Genevieve Robertson’s drawing-based interdisciplinary practice explores the material around the body and under the feet: water, oil, wind, silt, flora, fauna and mineral. Her drawings map a visceral engagement with place and often occupy the edge: the interstice between micro and macro, biology and geology, stability and flow. Through recent research in the Salish Sea region and the Fraser and Columbia rivers, she has engaged with the complexities that emerge when relating to land and water in a time of large-scale industrial exploitation. Being out on the shoreline is the root of her work, leading to the recuperative ecologies that are available through long-term place-based exploration, inquisitive conversation and a committed and process-driven studio practice. Her work is informed by a personal and intergenerational history of resource labor in remote forestry camps on the West Coast of British Columbia.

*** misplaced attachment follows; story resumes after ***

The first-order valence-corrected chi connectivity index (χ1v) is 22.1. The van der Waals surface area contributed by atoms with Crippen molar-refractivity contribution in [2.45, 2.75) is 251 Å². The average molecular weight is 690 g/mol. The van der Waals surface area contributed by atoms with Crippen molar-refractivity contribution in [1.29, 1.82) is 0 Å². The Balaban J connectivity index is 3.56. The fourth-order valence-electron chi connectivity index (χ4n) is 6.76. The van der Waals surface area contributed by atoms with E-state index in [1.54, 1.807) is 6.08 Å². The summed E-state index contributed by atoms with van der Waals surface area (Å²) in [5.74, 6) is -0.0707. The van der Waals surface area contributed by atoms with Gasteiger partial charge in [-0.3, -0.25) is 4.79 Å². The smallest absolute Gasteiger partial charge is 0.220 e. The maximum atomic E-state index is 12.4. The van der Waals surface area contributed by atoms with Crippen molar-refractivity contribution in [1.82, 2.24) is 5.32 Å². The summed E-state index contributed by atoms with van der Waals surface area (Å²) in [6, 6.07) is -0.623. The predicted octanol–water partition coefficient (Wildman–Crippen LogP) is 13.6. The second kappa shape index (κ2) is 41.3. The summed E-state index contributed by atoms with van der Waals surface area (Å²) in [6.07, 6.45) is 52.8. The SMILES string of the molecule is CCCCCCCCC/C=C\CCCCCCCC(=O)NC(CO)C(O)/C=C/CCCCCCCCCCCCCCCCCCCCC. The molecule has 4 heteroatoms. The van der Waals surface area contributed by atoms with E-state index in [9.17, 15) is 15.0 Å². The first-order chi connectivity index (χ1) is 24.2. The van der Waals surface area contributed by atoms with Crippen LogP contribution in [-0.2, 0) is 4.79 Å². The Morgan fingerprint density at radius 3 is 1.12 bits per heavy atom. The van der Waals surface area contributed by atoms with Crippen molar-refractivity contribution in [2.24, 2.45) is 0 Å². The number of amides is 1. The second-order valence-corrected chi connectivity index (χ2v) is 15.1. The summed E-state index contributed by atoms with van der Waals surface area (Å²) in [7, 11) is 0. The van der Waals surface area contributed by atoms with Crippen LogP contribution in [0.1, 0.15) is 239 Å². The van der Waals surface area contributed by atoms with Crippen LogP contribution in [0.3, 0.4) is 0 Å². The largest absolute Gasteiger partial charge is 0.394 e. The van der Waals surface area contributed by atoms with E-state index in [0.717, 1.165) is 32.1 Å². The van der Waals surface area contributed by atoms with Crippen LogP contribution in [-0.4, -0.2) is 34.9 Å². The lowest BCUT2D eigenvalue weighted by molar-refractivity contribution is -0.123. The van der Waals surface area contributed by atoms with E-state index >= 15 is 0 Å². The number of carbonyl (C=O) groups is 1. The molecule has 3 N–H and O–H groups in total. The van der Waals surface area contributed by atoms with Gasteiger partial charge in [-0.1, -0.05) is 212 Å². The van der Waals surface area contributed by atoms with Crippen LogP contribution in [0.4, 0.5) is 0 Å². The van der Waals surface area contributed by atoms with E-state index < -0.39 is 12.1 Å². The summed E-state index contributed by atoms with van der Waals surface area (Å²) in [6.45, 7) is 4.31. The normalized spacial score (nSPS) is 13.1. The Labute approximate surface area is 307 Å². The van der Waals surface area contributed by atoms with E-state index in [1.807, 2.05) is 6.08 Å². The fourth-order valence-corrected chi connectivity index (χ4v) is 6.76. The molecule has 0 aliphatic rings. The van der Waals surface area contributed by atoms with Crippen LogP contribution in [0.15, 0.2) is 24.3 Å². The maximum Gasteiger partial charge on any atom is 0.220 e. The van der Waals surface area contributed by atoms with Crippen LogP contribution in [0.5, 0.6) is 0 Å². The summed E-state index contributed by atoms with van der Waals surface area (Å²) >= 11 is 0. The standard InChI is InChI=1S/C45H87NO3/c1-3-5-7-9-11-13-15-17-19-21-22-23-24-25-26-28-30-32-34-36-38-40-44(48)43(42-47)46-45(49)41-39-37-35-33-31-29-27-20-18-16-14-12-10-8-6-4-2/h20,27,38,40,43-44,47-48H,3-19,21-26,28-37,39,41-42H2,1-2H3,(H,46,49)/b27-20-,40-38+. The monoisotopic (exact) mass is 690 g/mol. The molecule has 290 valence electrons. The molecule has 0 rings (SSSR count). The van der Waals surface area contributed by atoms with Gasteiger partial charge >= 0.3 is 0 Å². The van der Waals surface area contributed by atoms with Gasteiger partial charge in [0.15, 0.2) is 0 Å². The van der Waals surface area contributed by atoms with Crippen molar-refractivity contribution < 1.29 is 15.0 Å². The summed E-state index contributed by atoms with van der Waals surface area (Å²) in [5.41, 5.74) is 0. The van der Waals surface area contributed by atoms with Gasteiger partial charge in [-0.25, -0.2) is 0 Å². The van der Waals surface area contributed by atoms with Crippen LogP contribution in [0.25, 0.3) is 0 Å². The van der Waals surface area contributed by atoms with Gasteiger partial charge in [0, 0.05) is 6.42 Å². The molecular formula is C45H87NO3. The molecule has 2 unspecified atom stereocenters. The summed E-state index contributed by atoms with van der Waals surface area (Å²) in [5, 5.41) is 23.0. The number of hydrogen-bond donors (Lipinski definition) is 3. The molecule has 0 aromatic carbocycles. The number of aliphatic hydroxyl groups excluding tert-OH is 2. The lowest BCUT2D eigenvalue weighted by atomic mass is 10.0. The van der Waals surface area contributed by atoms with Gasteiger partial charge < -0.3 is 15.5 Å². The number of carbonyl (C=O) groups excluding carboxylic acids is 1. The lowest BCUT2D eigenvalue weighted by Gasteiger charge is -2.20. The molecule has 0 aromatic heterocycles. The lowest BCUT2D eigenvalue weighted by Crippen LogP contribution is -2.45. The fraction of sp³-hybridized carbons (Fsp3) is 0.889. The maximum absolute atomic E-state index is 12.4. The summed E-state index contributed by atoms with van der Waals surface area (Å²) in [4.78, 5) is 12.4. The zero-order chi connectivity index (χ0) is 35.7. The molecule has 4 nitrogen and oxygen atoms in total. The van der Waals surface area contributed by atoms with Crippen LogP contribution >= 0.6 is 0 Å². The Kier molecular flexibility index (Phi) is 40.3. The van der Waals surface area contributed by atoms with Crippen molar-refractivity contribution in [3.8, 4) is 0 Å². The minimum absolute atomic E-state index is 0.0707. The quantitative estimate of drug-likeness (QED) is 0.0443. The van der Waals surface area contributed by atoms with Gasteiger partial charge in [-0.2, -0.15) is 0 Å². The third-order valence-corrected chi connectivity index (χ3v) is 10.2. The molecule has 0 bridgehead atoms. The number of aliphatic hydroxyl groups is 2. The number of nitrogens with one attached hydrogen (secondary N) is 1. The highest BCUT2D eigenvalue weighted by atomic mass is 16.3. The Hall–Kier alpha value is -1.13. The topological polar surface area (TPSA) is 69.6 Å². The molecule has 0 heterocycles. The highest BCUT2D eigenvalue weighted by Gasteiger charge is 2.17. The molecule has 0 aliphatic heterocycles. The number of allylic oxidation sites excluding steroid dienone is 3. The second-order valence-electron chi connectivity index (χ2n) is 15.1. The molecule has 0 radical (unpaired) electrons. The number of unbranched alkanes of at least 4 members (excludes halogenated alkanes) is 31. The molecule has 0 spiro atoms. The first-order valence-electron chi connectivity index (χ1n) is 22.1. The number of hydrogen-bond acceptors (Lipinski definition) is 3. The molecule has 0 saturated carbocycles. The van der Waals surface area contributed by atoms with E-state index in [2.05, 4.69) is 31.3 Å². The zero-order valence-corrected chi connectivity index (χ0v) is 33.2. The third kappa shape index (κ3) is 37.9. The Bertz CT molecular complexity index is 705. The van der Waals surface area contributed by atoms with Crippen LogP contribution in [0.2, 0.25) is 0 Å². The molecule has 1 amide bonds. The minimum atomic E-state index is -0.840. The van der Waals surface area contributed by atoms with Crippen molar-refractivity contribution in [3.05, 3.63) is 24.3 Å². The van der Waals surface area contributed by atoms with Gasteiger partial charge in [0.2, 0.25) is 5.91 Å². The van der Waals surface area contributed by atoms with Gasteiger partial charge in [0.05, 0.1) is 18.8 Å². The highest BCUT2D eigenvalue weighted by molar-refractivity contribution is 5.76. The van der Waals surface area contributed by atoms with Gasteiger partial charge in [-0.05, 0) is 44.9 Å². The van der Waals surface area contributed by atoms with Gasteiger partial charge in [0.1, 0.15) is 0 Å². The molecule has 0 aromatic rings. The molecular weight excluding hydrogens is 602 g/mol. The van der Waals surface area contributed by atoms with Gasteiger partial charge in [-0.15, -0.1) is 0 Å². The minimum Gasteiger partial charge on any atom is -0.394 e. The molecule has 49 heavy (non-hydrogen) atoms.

Genevieve holds an MFA from Emily Carr University (2016) and a BFA from NSCAD University (2009). She was recently the recipient of a British Columbia Arts Council grant framed by the shoreline as a site for encounter and inquiry, and works with River Relations: A Beholder’s Share of the Columbia River Dams, an interdisciplinary artistic research project that considers the presence and impact of hydroelectric power production on the Columbia River. Genevieve has taught visual arts in community, health, public school and university settings, including at Capilano University (2010) and at Emily Carr University (2015-2017). She presently serves as the Executive Director at Oxygen Art Centre in Nelson, British Columbia.
Master's of Applied Arts thesis here.